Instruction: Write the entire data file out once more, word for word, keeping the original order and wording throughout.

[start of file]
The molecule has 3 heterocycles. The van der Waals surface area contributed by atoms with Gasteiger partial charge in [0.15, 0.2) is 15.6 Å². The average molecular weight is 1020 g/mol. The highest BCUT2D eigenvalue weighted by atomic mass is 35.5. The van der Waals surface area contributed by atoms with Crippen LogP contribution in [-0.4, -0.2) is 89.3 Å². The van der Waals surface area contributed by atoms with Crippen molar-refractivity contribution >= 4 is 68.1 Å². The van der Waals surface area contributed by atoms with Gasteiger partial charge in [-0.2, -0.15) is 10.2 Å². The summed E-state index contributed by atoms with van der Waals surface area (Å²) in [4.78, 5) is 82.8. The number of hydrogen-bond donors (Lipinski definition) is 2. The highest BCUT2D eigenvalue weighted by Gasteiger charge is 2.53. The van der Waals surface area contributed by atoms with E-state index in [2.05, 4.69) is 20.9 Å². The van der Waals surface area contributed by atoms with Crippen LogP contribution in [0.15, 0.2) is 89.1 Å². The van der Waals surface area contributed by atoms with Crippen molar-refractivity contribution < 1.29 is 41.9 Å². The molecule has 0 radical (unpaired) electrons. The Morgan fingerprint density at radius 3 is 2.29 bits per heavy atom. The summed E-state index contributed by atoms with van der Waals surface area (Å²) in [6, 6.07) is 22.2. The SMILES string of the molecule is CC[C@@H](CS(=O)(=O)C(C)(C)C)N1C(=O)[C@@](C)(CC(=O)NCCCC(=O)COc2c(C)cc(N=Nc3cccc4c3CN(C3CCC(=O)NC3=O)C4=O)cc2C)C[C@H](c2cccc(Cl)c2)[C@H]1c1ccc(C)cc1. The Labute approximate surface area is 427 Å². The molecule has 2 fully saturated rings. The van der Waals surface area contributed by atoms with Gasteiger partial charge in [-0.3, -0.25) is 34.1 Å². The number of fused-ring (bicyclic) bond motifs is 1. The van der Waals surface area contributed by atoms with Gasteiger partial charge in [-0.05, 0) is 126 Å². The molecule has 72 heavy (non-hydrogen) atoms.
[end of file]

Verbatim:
The molecule has 3 heterocycles. The van der Waals surface area contributed by atoms with Gasteiger partial charge in [0.15, 0.2) is 15.6 Å². The average molecular weight is 1020 g/mol. The highest BCUT2D eigenvalue weighted by atomic mass is 35.5. The van der Waals surface area contributed by atoms with Crippen LogP contribution in [-0.4, -0.2) is 89.3 Å². The van der Waals surface area contributed by atoms with Crippen molar-refractivity contribution >= 4 is 68.1 Å². The van der Waals surface area contributed by atoms with Gasteiger partial charge in [-0.2, -0.15) is 10.2 Å². The summed E-state index contributed by atoms with van der Waals surface area (Å²) in [4.78, 5) is 82.8. The number of hydrogen-bond donors (Lipinski definition) is 2. The highest BCUT2D eigenvalue weighted by Gasteiger charge is 2.53. The van der Waals surface area contributed by atoms with E-state index in [2.05, 4.69) is 20.9 Å². The van der Waals surface area contributed by atoms with Crippen LogP contribution in [0.15, 0.2) is 89.1 Å². The van der Waals surface area contributed by atoms with Crippen molar-refractivity contribution < 1.29 is 41.9 Å². The molecule has 0 radical (unpaired) electrons. The Morgan fingerprint density at radius 3 is 2.29 bits per heavy atom. The summed E-state index contributed by atoms with van der Waals surface area (Å²) in [6, 6.07) is 22.2. The SMILES string of the molecule is CC[C@@H](CS(=O)(=O)C(C)(C)C)N1C(=O)[C@@](C)(CC(=O)NCCCC(=O)COc2c(C)cc(N=Nc3cccc4c3CN(C3CCC(=O)NC3=O)C4=O)cc2C)C[C@H](c2cccc(Cl)c2)[C@H]1c1ccc(C)cc1. The Labute approximate surface area is 427 Å². The molecule has 2 fully saturated rings. The van der Waals surface area contributed by atoms with Gasteiger partial charge in [-0.3, -0.25) is 34.1 Å². The number of fused-ring (bicyclic) bond motifs is 1. The van der Waals surface area contributed by atoms with Gasteiger partial charge in [-0.05, 0) is 126 Å². The molecule has 72 heavy (non-hydrogen) atoms.